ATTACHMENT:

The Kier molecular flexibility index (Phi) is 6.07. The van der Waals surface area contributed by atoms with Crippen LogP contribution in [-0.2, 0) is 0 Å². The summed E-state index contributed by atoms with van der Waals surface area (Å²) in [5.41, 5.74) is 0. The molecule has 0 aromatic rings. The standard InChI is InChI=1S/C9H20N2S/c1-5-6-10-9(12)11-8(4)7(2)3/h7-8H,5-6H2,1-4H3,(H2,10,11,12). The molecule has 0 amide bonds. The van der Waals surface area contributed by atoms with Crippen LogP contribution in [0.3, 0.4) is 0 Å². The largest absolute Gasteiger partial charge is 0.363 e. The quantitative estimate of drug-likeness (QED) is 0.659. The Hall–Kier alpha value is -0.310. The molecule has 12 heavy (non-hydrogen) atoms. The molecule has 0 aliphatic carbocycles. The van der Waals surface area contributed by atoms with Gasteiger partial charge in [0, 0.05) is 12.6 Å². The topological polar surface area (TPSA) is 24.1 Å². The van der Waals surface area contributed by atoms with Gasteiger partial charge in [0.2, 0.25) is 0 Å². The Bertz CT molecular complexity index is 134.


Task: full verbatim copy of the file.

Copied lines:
The Kier molecular flexibility index (Phi) is 6.07. The van der Waals surface area contributed by atoms with Crippen LogP contribution in [-0.2, 0) is 0 Å². The summed E-state index contributed by atoms with van der Waals surface area (Å²) in [5.41, 5.74) is 0. The molecule has 0 aromatic rings. The standard InChI is InChI=1S/C9H20N2S/c1-5-6-10-9(12)11-8(4)7(2)3/h7-8H,5-6H2,1-4H3,(H2,10,11,12). The molecule has 0 amide bonds. The van der Waals surface area contributed by atoms with Crippen LogP contribution in [0.3, 0.4) is 0 Å². The largest absolute Gasteiger partial charge is 0.363 e. The quantitative estimate of drug-likeness (QED) is 0.659. The Hall–Kier alpha value is -0.310. The molecule has 12 heavy (non-hydrogen) atoms. The molecule has 0 aliphatic carbocycles. The van der Waals surface area contributed by atoms with Gasteiger partial charge in [0, 0.05) is 12.6 Å². The topological polar surface area (TPSA) is 24.1 Å². The van der Waals surface area contributed by atoms with Gasteiger partial charge in [0.2, 0.25) is 0 Å². The Bertz CT molecular complexity index is 134.